To learn more about the pros and cons of investing in open-ended life settlement funds versus closed-end life settlement funds, read our article here: The Problem with Investing in Open-Ended Life Settlement Funds
Life Settlement funds are inherently tax-inefficient. That’s because the majority of the gains are taxed at ordinary income rates for investors—similar to how coupon rates from bonds are taxed. Due to the inherent tax-inefficiency of the asset class, it’s important that funds consider this in both the structuring of the fund as well as in the purchasing of policies within the fund in order to make the investment as tax-efficient as possible.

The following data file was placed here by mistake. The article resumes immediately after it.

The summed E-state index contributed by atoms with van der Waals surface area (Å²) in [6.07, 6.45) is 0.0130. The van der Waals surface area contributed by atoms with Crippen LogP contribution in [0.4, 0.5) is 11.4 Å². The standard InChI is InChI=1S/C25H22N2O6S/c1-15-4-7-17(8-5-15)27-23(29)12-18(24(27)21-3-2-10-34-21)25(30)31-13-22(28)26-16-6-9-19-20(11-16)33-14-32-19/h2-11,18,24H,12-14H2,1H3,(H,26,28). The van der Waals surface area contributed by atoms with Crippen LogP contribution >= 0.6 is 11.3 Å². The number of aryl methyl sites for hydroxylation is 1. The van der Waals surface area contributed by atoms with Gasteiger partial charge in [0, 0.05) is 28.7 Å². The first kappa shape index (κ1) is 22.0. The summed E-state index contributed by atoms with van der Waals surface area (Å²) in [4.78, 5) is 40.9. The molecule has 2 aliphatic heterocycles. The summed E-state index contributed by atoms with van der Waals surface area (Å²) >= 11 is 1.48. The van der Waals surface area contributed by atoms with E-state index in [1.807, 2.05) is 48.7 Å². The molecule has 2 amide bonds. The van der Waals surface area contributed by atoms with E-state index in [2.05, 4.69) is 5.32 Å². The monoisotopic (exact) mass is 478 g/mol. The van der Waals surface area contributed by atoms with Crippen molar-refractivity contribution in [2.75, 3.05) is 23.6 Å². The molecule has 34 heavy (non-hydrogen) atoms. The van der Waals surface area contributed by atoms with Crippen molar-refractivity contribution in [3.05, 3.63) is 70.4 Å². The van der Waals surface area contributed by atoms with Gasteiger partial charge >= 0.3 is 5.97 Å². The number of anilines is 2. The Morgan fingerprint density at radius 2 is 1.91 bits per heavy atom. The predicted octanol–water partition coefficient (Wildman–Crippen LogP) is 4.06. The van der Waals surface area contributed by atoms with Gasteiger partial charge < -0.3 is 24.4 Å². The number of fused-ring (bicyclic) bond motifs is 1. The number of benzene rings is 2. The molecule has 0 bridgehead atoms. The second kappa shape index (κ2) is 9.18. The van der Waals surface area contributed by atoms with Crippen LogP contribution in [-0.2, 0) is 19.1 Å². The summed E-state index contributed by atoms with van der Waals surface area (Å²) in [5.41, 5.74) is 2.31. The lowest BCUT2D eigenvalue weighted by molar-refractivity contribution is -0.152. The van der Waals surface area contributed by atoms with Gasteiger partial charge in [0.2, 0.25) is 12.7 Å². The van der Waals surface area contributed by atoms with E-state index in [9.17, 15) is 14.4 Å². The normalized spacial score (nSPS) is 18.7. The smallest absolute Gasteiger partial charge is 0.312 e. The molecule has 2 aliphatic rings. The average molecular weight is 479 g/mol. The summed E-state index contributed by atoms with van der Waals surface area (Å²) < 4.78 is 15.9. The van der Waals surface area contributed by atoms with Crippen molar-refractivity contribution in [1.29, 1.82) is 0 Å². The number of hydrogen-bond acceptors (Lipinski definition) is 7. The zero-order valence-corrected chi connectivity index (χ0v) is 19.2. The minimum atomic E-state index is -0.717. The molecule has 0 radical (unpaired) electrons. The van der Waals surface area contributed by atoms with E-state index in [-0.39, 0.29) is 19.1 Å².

Only about 8% of the policies that would qualify for a life settlement transaction are actually sold in the life settlement market place. The main reason the other 92% are not sold is simply because those policy owners do not know that selling their policy on the life settlement is an option. Furthermore, the 8% of policies that are sold in the life settlement market are often sold through broker channels which can eat up 15% to 30% of the total offer for the policy.
By focusing on developing proper education and sourcing channels, life settlement fund managers can develop their own proprietary channels that will both increase supply and reduce transaction costs which will result in higher returns for their life settlement funds.